At the University of Exeter, some of our courses, including those with popular Study Abroad or Industrial Experience elements, have a strictly limited number of places. We manage the release of offers for courses like this very carefully and group applications by predicted grades. If you have a long wait, it doesn’t mean that we don’t want you but it may mean that we are taking care because we have space constraints. A lot of students get despondent but try to point out that it’s just about different institutions having different admissions processes. You can help manage their expectations by being aware of this process and reassuring your student that if they haven’t heard from a university, then their application is still being considered. If candidates don’t, can’t or are, in our judgement, very unlikely to meet our requirements, we will normally send an unsuccessful decision relatively quickly. If you haven’t had a decision for some months, we are probably working hard to see if we can find a place and if we can’t manage this in the end it probably means that it was a close call.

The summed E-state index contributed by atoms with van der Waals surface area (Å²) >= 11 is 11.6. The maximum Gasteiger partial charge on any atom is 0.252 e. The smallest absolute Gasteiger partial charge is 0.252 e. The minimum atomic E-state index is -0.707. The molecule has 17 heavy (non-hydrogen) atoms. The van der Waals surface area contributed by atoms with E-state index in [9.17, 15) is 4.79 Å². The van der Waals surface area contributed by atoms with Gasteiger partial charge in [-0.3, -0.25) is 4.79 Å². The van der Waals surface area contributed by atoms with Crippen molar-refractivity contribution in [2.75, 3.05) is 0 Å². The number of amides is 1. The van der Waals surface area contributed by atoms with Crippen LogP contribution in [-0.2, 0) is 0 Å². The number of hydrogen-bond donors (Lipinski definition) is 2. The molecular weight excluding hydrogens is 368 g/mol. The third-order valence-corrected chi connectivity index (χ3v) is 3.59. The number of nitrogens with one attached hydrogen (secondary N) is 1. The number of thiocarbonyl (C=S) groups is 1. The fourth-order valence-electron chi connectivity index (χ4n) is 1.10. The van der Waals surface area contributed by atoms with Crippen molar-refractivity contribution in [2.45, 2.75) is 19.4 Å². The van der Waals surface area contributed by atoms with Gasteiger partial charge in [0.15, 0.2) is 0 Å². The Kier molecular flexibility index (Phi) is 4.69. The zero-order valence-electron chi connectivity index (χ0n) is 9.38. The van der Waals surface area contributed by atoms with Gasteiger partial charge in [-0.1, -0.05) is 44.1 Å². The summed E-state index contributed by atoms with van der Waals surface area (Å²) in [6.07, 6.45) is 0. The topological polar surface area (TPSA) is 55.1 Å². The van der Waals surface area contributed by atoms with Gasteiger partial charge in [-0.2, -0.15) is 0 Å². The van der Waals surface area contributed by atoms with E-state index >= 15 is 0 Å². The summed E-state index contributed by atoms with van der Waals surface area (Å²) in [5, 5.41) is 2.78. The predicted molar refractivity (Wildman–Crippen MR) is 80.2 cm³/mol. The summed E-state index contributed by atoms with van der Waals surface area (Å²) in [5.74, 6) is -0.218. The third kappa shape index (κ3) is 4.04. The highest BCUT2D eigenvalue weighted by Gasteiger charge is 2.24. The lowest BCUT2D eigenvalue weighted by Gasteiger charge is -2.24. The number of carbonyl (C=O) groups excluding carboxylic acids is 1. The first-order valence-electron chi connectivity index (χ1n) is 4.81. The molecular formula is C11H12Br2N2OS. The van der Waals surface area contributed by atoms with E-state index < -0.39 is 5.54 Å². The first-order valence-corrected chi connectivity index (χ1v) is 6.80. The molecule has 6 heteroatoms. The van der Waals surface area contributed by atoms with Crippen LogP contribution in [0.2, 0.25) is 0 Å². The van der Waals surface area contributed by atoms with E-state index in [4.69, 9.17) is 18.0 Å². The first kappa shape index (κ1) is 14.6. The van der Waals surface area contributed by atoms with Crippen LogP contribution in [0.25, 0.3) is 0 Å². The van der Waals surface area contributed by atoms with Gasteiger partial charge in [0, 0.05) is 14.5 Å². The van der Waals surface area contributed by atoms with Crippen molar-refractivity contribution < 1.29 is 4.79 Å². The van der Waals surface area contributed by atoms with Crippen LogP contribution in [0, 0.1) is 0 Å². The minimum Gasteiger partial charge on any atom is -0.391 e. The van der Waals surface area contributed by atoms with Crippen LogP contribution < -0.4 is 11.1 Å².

Remember: an offer made in March is just as good as an offer made in October!
When deciding which university to go to its important to consider and research the right place to live. The University guarantees an offer of accommodation to all new first year undergraduates who make an accommodation application by the deadline. Being in university accommodation enables students to make friends, meet diverse people and meet students studying on different degrees. Resident Mentors in University accommodation also provide a wellbeing safety net for students living in their accommodation. There is also private accommodation available off-campus. Alternatively, living at home may be your child’s preferred option if they live within commuting distance of the University.
In recent years the University has invested millions of pounds in the building of new accommodation on all our campuses, which are designed to the highest standard.